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Corporate Mandatory Sustainability Reporting - EU Parliament Adopts CSRD Rules for Multinationals

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Key Takeaways:

  • Transparency on environmental, social affairs, and governance matters to become the norm for large firms

  • Around 50,000 companies are to be covered by new rules, up from the current 11,700


The Corporate Sustainability Reporting Directive (CSRD), adopted by EU MEPs with 525 votes in favor, 60 votes against, and 28 abstentions, will make businesses more publicly accountable by obliging them to regularly disclose information on their societal and environmental impact.

From 1 January 2024, large public-interest companies (with over 500 employees) are already subject to the non-financial reporting directive, with reports due in 2025. From 1 January 2025 for large companies that are not presently subject to the non-financial reporting directive (with more than 250 employees and/or €40 million in turnover and/or €20 million in total assets), with reports due in 2026.

Reporting Framework

The EU Commission will adopt the first set of European Sustainability Reporting Standards (ESRS) for the disclose of CSRD by June 2023, which has been carried out by the European Financial Reporting Advisory Group (EFRAG) as mentioned in the latest updates on EU CSRD: EFRAG’s Draft European Sustainability Reporting Standards:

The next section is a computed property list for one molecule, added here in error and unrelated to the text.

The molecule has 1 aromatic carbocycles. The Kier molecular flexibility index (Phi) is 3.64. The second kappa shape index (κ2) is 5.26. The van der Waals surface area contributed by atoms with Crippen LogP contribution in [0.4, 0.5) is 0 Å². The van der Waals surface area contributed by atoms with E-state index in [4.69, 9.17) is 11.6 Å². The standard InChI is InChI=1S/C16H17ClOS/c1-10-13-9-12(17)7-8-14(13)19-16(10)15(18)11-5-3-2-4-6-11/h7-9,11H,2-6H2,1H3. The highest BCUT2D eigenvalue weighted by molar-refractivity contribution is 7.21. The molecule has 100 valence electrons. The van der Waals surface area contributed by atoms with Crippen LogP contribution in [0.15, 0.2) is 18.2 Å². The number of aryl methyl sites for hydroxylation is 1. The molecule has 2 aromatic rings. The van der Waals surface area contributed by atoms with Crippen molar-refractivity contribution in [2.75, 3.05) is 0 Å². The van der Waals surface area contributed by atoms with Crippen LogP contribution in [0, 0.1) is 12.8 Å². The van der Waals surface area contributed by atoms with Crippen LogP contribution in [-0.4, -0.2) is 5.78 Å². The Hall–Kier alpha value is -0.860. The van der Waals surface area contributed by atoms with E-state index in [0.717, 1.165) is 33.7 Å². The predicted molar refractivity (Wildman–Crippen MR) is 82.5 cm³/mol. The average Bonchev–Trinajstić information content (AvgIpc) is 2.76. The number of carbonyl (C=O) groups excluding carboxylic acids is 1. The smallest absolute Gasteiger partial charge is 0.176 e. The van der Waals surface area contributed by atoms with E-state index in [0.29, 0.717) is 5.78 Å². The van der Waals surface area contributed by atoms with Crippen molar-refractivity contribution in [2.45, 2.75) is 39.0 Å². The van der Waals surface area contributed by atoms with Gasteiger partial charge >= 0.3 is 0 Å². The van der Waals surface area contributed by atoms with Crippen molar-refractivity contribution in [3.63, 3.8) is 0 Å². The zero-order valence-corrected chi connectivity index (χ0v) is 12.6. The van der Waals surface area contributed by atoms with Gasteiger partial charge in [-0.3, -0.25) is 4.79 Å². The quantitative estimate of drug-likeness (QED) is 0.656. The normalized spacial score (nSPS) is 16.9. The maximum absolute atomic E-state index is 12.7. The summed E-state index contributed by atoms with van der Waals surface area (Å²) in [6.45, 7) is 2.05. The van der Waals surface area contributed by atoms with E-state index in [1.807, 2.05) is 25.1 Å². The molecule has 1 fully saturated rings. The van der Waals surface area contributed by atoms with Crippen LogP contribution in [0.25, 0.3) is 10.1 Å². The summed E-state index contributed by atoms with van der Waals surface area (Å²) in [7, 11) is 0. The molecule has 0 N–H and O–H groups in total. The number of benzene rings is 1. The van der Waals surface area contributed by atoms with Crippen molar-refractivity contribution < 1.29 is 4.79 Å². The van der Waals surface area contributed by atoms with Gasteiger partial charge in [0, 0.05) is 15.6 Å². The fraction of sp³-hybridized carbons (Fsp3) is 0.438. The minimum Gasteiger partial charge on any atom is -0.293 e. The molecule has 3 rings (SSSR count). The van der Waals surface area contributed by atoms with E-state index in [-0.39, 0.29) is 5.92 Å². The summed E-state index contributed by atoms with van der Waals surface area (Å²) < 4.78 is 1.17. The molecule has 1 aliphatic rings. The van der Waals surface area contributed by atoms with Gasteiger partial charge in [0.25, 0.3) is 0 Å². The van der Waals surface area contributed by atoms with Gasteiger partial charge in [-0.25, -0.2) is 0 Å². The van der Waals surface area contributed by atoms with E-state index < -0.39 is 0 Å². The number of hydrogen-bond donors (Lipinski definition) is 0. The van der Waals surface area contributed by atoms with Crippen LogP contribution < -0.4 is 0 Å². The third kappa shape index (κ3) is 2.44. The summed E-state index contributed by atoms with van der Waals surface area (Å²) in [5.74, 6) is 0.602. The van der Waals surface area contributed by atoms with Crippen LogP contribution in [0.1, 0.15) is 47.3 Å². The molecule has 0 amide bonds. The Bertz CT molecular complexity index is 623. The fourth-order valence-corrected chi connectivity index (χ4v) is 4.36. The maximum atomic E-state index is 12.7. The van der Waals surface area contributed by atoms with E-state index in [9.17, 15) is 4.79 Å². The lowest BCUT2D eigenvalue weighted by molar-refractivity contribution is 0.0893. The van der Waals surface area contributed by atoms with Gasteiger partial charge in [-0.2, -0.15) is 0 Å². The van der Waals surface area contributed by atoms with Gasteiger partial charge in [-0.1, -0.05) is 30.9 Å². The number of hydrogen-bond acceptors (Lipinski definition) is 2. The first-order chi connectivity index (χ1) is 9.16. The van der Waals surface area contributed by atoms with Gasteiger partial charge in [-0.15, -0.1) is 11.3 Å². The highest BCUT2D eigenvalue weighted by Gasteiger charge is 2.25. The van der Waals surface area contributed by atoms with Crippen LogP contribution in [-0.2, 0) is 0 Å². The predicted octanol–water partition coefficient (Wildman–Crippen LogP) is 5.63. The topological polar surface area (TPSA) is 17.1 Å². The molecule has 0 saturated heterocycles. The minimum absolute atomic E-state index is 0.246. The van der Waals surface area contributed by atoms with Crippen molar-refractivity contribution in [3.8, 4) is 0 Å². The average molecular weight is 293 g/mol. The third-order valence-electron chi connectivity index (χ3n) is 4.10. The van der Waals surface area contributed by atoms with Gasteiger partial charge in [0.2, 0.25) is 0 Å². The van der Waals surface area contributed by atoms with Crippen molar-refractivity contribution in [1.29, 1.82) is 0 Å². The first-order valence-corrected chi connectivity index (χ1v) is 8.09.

During September and October 2022 EFRAG started building sector communities of stakeholders that have a particular interest in each of these specific sectors. During October and November 2022 workshops are being organized to discuss i) the sustainability matters and applicable regulations or legislation and ii) potential disclosure requirements for each sector. The final ESRS (Set 1) is expected to be issued no later than the end of June 2023 as stipulated in the CSRD.

NEW UPDATES ON ESRS: On Nov 23, 2022, EFRAG has delivered the first set of draft ESRS to the European Commission.

Next steps:

The Council is expected to adopt the proposal on 28 November, after which it will be signed and published in the EU Official Journal. The directive will enter into force 20 days after publication. The rules will start applying between 2024 and 2028.

The European Commission will now consult EU bodies and Member States on the draft ESRS standards, before adopting the final standards as delegated acts in June 2023, followed by a scrutiny period by the European Parliament and Council. The reporting requirements will be phased in over time for different kinds of companies. The first companies will have to apply the standards in financial year 2024, for reports published in 2025. Listed SMEs are obliged to report as from 2026, with a further possibility of voluntary opt-out until 2028, and will be able to report according to separate, proportionate standards that EFRAG will develop next year.

GC Insights offers the timely analysis and reporting assistance needed for corporates seeking to comply with the Corporate Sustainability Reporting Directive and/or prepare to assess and get ready for the everchanging ESG reporting landscape. Stay tuned for our upcoming analysis of how European Sustainability Reporting Standards unfold.

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